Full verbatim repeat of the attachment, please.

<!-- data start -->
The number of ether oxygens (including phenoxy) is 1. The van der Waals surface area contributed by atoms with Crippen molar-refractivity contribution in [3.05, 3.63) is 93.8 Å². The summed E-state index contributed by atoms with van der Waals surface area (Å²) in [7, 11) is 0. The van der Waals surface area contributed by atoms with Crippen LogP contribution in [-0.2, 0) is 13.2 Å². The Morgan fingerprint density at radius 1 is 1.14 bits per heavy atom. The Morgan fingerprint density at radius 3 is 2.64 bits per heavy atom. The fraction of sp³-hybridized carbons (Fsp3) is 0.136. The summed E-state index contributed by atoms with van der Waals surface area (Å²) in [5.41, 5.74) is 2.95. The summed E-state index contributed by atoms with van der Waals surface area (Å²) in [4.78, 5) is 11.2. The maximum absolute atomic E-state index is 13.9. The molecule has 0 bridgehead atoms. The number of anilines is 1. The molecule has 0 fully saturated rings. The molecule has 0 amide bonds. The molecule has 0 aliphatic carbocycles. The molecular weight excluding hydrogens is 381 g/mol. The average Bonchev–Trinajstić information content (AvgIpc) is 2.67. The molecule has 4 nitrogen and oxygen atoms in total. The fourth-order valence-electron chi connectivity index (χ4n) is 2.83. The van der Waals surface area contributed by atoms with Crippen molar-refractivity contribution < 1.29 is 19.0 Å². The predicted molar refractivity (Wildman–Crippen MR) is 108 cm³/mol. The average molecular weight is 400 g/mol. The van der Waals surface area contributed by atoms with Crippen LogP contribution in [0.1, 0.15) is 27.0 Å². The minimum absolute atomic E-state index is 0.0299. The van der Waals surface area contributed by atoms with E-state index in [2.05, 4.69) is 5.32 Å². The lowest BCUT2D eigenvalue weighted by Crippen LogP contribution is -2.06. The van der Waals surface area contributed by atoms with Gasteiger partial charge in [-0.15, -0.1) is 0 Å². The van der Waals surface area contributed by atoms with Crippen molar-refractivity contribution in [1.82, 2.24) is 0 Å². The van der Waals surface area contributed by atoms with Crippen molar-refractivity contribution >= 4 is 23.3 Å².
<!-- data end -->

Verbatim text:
The number of ether oxygens (including phenoxy) is 1. The van der Waals surface area contributed by atoms with Crippen molar-refractivity contribution in [3.05, 3.63) is 93.8 Å². The summed E-state index contributed by atoms with van der Waals surface area (Å²) in [7, 11) is 0. The van der Waals surface area contributed by atoms with Crippen LogP contribution in [-0.2, 0) is 13.2 Å². The Morgan fingerprint density at radius 1 is 1.14 bits per heavy atom. The Morgan fingerprint density at radius 3 is 2.64 bits per heavy atom. The fraction of sp³-hybridized carbons (Fsp3) is 0.136. The summed E-state index contributed by atoms with van der Waals surface area (Å²) in [5.41, 5.74) is 2.95. The summed E-state index contributed by atoms with van der Waals surface area (Å²) in [4.78, 5) is 11.2. The maximum absolute atomic E-state index is 13.9. The molecule has 0 bridgehead atoms. The number of anilines is 1. The molecule has 0 fully saturated rings. The molecule has 0 amide bonds. The molecule has 0 aliphatic carbocycles. The molecular weight excluding hydrogens is 381 g/mol. The average Bonchev–Trinajstić information content (AvgIpc) is 2.67. The molecule has 4 nitrogen and oxygen atoms in total. The fourth-order valence-electron chi connectivity index (χ4n) is 2.83. The van der Waals surface area contributed by atoms with Crippen molar-refractivity contribution < 1.29 is 19.0 Å². The predicted molar refractivity (Wildman–Crippen MR) is 108 cm³/mol. The average molecular weight is 400 g/mol. The van der Waals surface area contributed by atoms with Crippen LogP contribution in [0.1, 0.15) is 27.0 Å². The minimum absolute atomic E-state index is 0.0299. The van der Waals surface area contributed by atoms with E-state index in [2.05, 4.69) is 5.32 Å². The lowest BCUT2D eigenvalue weighted by Crippen LogP contribution is -2.06. The van der Waals surface area contributed by atoms with Gasteiger partial charge in [-0.15, -0.1) is 0 Å². The van der Waals surface area contributed by atoms with Crippen molar-refractivity contribution in [1.82, 2.24) is 0 Å². The van der Waals surface area contributed by atoms with Crippen molar-refractivity contribution >= 4 is 23.3 Å².